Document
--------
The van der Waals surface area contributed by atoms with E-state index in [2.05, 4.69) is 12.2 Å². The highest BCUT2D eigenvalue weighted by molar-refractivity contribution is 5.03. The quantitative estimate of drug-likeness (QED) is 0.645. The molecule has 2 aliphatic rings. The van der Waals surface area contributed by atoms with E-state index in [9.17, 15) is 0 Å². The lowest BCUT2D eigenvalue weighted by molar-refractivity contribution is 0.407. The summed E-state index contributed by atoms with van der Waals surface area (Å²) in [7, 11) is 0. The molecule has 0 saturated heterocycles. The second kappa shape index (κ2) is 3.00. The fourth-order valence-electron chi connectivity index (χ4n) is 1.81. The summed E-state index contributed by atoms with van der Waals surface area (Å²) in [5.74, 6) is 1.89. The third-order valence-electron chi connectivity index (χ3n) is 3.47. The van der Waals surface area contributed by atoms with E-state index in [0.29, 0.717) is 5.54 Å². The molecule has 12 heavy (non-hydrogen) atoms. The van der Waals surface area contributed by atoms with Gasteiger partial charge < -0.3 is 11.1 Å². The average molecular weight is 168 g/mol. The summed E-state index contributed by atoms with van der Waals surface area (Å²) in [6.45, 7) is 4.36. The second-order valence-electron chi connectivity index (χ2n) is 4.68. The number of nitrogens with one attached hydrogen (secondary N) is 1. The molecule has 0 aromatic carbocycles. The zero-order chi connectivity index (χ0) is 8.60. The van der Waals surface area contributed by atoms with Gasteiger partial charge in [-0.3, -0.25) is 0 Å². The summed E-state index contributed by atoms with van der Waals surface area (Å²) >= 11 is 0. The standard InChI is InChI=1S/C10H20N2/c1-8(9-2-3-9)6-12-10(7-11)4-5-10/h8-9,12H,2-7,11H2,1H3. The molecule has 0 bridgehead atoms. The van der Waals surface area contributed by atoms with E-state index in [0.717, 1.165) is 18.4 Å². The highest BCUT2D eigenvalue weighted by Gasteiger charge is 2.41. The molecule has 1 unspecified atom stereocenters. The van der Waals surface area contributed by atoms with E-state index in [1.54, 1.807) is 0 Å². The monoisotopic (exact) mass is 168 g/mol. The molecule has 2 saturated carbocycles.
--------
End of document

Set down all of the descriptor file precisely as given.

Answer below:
The van der Waals surface area contributed by atoms with E-state index in [2.05, 4.69) is 12.2 Å². The highest BCUT2D eigenvalue weighted by molar-refractivity contribution is 5.03. The quantitative estimate of drug-likeness (QED) is 0.645. The molecule has 2 aliphatic rings. The van der Waals surface area contributed by atoms with E-state index in [9.17, 15) is 0 Å². The lowest BCUT2D eigenvalue weighted by molar-refractivity contribution is 0.407. The summed E-state index contributed by atoms with van der Waals surface area (Å²) in [7, 11) is 0. The molecule has 0 saturated heterocycles. The second kappa shape index (κ2) is 3.00. The fourth-order valence-electron chi connectivity index (χ4n) is 1.81. The summed E-state index contributed by atoms with van der Waals surface area (Å²) in [5.74, 6) is 1.89. The third-order valence-electron chi connectivity index (χ3n) is 3.47. The van der Waals surface area contributed by atoms with E-state index in [0.29, 0.717) is 5.54 Å². The molecule has 12 heavy (non-hydrogen) atoms. The van der Waals surface area contributed by atoms with Gasteiger partial charge < -0.3 is 11.1 Å². The average molecular weight is 168 g/mol. The summed E-state index contributed by atoms with van der Waals surface area (Å²) in [6.45, 7) is 4.36. The second-order valence-electron chi connectivity index (χ2n) is 4.68. The number of nitrogens with one attached hydrogen (secondary N) is 1. The molecule has 0 aromatic carbocycles. The zero-order chi connectivity index (χ0) is 8.60. The van der Waals surface area contributed by atoms with Gasteiger partial charge in [-0.3, -0.25) is 0 Å². The summed E-state index contributed by atoms with van der Waals surface area (Å²) >= 11 is 0. The standard InChI is InChI=1S/C10H20N2/c1-8(9-2-3-9)6-12-10(7-11)4-5-10/h8-9,12H,2-7,11H2,1H3. The molecule has 0 bridgehead atoms. The van der Waals surface area contributed by atoms with E-state index in [0.717, 1.165) is 18.4 Å². The highest BCUT2D eigenvalue weighted by Gasteiger charge is 2.41. The molecule has 1 unspecified atom stereocenters. The van der Waals surface area contributed by atoms with E-state index in [1.54, 1.807) is 0 Å². The monoisotopic (exact) mass is 168 g/mol. The molecule has 2 saturated carbocycles.